Coming into the tournament, Argentina seemed more than set at right back with Manchester City’s Pablo Zabeleta. The left back position, manned by natural center back Marcos Rojo, looked like a problem.
So far it has worked out just the opposite. Rojo has looked fine, but Zabeleta has struggled. Argentina’s center backs are good, but not outstanding, and the pressure is on defensive midfielder Javier Mascherano. He’s been up to it so far.
But in the latter stages of the tournament, Argentina’s forwards will have to track back to support the fullbacks. It was their failure to do so in 2006 (when coach Diego Maradona reportedly told them not to) that paved the way for Spain’s big win over Argentina in the quarterfinals.
For Colombia’s rampaging Juan Zuniga and Pablo Armero, fullback is basically a mailing address. They are more like wingers than defenders. This puts enormous pressure on 38 year-old center back Mario Yepes.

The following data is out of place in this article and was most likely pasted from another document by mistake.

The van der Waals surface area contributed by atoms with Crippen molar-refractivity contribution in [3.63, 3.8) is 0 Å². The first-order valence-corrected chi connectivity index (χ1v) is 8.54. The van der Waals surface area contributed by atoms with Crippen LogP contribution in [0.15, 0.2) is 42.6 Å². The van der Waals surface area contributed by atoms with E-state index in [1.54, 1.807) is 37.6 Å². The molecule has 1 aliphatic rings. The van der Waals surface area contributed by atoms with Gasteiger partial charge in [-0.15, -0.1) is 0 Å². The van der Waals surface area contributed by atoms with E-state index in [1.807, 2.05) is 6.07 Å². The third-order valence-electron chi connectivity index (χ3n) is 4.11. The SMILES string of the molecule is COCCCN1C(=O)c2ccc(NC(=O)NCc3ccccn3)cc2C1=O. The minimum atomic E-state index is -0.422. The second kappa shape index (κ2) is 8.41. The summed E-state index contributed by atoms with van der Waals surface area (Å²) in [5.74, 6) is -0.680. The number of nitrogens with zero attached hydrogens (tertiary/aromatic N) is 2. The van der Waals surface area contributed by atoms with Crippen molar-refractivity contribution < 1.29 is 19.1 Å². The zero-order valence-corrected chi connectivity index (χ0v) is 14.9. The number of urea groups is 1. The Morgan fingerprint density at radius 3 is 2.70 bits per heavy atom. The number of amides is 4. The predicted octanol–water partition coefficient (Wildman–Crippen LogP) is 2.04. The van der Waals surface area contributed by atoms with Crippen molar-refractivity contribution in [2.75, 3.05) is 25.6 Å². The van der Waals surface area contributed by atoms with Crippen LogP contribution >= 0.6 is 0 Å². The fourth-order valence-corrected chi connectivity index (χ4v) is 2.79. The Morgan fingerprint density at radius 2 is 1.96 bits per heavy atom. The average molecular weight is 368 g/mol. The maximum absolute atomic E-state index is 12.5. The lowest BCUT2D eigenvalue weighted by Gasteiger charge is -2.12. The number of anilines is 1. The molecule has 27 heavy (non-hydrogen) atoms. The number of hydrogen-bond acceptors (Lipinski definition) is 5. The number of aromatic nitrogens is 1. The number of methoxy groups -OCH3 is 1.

Colombia relieves some of the pressure with its pair of tough-tacking midfielders, Carlos Sanches and Abel Aguilar/Alexander Mejia. But it will be interesting to see whether, further down the road, Colombia encourages its fullbacks to play more defense and, if so, whether they are capable of complying.
France has a pair of decent, natural fullbacks — Mathieu Debuchy (Newcastle United) and Patrice Evra (Manchester United). Evra, age 33, is no longer a star and Debuchy has never been one. But together, they look like a solid pairing.
Four well-regarded teams — Mexico, Chile, Costa Rica, and Holland — have mainly used three center backs. This formation eliminates the fullback position and replaces it with wing-backs, a hybrid winger-fullback position. I don’t recall any team winning a recent World Cup with this formation, but it’s not written that this can’t happen.
Still, my money is on the teams playing a traditional back four, as they seem more talented overall. And the teams among that group that solve the fullback position will have an edge.